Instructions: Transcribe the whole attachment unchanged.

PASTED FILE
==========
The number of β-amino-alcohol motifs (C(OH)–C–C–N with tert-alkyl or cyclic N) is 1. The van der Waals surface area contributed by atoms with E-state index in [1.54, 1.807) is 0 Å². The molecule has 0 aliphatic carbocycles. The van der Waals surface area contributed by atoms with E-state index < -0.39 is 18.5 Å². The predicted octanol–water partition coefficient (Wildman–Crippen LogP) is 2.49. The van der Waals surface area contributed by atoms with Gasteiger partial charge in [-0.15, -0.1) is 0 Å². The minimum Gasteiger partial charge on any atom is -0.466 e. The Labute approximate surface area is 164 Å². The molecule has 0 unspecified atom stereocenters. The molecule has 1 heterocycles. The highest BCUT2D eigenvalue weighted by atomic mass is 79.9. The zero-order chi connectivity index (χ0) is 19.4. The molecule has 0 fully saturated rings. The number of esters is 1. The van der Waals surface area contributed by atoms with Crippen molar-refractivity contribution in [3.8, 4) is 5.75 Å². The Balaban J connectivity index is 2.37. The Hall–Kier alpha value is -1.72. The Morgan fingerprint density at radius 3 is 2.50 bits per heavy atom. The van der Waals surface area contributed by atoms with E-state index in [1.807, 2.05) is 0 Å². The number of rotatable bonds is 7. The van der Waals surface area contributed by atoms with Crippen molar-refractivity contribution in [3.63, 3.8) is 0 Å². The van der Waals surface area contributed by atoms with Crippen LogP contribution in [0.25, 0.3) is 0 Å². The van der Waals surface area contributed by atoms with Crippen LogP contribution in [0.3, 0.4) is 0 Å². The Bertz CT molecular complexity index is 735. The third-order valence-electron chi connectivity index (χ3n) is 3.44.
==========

The number of β-amino-alcohol motifs (C(OH)–C–C–N with tert-alkyl or cyclic N) is 1. The van der Waals surface area contributed by atoms with E-state index in [1.54, 1.807) is 0 Å². The molecule has 0 aliphatic carbocycles. The van der Waals surface area contributed by atoms with E-state index < -0.39 is 18.5 Å². The predicted octanol–water partition coefficient (Wildman–Crippen LogP) is 2.49. The van der Waals surface area contributed by atoms with Gasteiger partial charge in [-0.15, -0.1) is 0 Å². The minimum Gasteiger partial charge on any atom is -0.466 e. The Labute approximate surface area is 164 Å². The molecule has 0 unspecified atom stereocenters. The molecule has 1 heterocycles. The highest BCUT2D eigenvalue weighted by atomic mass is 79.9. The zero-order chi connectivity index (χ0) is 19.4. The molecule has 0 fully saturated rings. The number of esters is 1. The van der Waals surface area contributed by atoms with Crippen molar-refractivity contribution in [3.8, 4) is 5.75 Å². The Balaban J connectivity index is 2.37. The Hall–Kier alpha value is -1.72. The Morgan fingerprint density at radius 3 is 2.50 bits per heavy atom. The van der Waals surface area contributed by atoms with E-state index in [1.807, 2.05) is 0 Å². The number of rotatable bonds is 7. The van der Waals surface area contributed by atoms with Crippen molar-refractivity contribution in [3.63, 3.8) is 0 Å². The van der Waals surface area contributed by atoms with Crippen LogP contribution in [0.25, 0.3) is 0 Å². The van der Waals surface area contributed by atoms with Crippen LogP contribution in [0.3, 0.4) is 0 Å². The Bertz CT molecular complexity index is 735. The third-order valence-electron chi connectivity index (χ3n) is 3.44.